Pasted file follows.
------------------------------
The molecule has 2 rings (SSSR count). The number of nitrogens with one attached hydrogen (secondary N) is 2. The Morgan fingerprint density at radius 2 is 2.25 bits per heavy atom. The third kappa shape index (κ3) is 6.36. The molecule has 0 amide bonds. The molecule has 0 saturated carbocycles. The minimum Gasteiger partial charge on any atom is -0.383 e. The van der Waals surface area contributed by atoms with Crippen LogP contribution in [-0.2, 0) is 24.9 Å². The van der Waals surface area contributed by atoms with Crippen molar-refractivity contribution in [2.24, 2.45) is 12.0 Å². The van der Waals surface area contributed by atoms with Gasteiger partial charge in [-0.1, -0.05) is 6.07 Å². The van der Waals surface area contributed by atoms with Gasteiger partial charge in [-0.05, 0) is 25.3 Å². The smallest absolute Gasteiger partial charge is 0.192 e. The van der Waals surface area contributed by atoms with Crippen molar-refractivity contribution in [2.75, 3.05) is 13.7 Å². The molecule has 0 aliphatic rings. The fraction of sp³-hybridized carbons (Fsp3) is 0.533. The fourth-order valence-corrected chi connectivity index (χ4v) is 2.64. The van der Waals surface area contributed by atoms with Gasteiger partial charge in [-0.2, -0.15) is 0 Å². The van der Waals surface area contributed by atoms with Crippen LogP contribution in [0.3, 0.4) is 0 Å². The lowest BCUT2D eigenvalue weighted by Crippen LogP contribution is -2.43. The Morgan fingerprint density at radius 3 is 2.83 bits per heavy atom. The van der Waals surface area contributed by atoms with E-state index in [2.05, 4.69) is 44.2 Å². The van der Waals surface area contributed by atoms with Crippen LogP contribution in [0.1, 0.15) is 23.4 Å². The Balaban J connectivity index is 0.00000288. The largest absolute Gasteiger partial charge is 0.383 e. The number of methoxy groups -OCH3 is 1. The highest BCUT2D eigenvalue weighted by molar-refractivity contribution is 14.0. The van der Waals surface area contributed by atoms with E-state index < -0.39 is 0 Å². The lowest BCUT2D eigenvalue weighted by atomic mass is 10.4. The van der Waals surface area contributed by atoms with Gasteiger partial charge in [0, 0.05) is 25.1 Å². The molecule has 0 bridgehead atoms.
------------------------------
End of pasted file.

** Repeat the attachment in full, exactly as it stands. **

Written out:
The molecule has 2 rings (SSSR count). The number of nitrogens with one attached hydrogen (secondary N) is 2. The Morgan fingerprint density at radius 2 is 2.25 bits per heavy atom. The third kappa shape index (κ3) is 6.36. The molecule has 0 amide bonds. The molecule has 0 saturated carbocycles. The minimum Gasteiger partial charge on any atom is -0.383 e. The van der Waals surface area contributed by atoms with Crippen LogP contribution in [-0.2, 0) is 24.9 Å². The van der Waals surface area contributed by atoms with Crippen molar-refractivity contribution in [2.24, 2.45) is 12.0 Å². The van der Waals surface area contributed by atoms with Gasteiger partial charge in [-0.1, -0.05) is 6.07 Å². The van der Waals surface area contributed by atoms with Gasteiger partial charge in [-0.05, 0) is 25.3 Å². The smallest absolute Gasteiger partial charge is 0.192 e. The van der Waals surface area contributed by atoms with Crippen molar-refractivity contribution in [2.75, 3.05) is 13.7 Å². The molecule has 0 aliphatic rings. The fraction of sp³-hybridized carbons (Fsp3) is 0.533. The fourth-order valence-corrected chi connectivity index (χ4v) is 2.64. The van der Waals surface area contributed by atoms with Gasteiger partial charge in [-0.2, -0.15) is 0 Å². The van der Waals surface area contributed by atoms with Crippen LogP contribution in [0.3, 0.4) is 0 Å². The lowest BCUT2D eigenvalue weighted by Crippen LogP contribution is -2.43. The Morgan fingerprint density at radius 3 is 2.83 bits per heavy atom. The van der Waals surface area contributed by atoms with E-state index in [2.05, 4.69) is 44.2 Å². The van der Waals surface area contributed by atoms with Crippen LogP contribution in [0.1, 0.15) is 23.4 Å². The Balaban J connectivity index is 0.00000288. The largest absolute Gasteiger partial charge is 0.383 e. The number of methoxy groups -OCH3 is 1. The highest BCUT2D eigenvalue weighted by molar-refractivity contribution is 14.0. The van der Waals surface area contributed by atoms with E-state index < -0.39 is 0 Å². The lowest BCUT2D eigenvalue weighted by atomic mass is 10.4. The van der Waals surface area contributed by atoms with Gasteiger partial charge in [0, 0.05) is 25.1 Å². The molecule has 0 bridgehead atoms.